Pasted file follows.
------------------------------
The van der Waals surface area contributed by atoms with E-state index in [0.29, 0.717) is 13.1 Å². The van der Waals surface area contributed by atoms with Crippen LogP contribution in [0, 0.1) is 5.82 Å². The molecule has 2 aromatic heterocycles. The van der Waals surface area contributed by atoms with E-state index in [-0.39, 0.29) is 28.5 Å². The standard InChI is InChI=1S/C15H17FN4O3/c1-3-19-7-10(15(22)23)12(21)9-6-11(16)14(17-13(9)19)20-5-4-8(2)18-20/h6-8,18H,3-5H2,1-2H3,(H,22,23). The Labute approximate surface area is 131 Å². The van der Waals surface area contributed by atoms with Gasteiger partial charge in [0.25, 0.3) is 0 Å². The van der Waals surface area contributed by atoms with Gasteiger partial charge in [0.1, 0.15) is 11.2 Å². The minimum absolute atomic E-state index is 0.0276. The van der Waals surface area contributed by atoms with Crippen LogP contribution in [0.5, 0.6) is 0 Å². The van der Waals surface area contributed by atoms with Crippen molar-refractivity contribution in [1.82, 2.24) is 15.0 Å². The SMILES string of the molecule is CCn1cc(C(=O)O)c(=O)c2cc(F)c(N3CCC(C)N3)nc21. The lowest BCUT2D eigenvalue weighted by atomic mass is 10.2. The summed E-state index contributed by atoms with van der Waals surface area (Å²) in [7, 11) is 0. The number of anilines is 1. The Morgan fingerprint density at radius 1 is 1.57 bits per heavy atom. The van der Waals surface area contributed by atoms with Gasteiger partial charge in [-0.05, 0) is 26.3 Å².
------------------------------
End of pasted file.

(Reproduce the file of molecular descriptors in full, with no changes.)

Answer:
The van der Waals surface area contributed by atoms with E-state index in [0.29, 0.717) is 13.1 Å². The van der Waals surface area contributed by atoms with Crippen LogP contribution in [0, 0.1) is 5.82 Å². The molecule has 2 aromatic heterocycles. The van der Waals surface area contributed by atoms with E-state index in [-0.39, 0.29) is 28.5 Å². The standard InChI is InChI=1S/C15H17FN4O3/c1-3-19-7-10(15(22)23)12(21)9-6-11(16)14(17-13(9)19)20-5-4-8(2)18-20/h6-8,18H,3-5H2,1-2H3,(H,22,23). The Labute approximate surface area is 131 Å². The van der Waals surface area contributed by atoms with Gasteiger partial charge in [0.25, 0.3) is 0 Å². The van der Waals surface area contributed by atoms with Gasteiger partial charge in [0.1, 0.15) is 11.2 Å². The minimum absolute atomic E-state index is 0.0276. The van der Waals surface area contributed by atoms with Crippen LogP contribution in [0.5, 0.6) is 0 Å². The van der Waals surface area contributed by atoms with Crippen molar-refractivity contribution in [1.82, 2.24) is 15.0 Å². The SMILES string of the molecule is CCn1cc(C(=O)O)c(=O)c2cc(F)c(N3CCC(C)N3)nc21. The lowest BCUT2D eigenvalue weighted by atomic mass is 10.2. The summed E-state index contributed by atoms with van der Waals surface area (Å²) in [7, 11) is 0. The number of anilines is 1. The Morgan fingerprint density at radius 1 is 1.57 bits per heavy atom. The van der Waals surface area contributed by atoms with Gasteiger partial charge in [-0.05, 0) is 26.3 Å².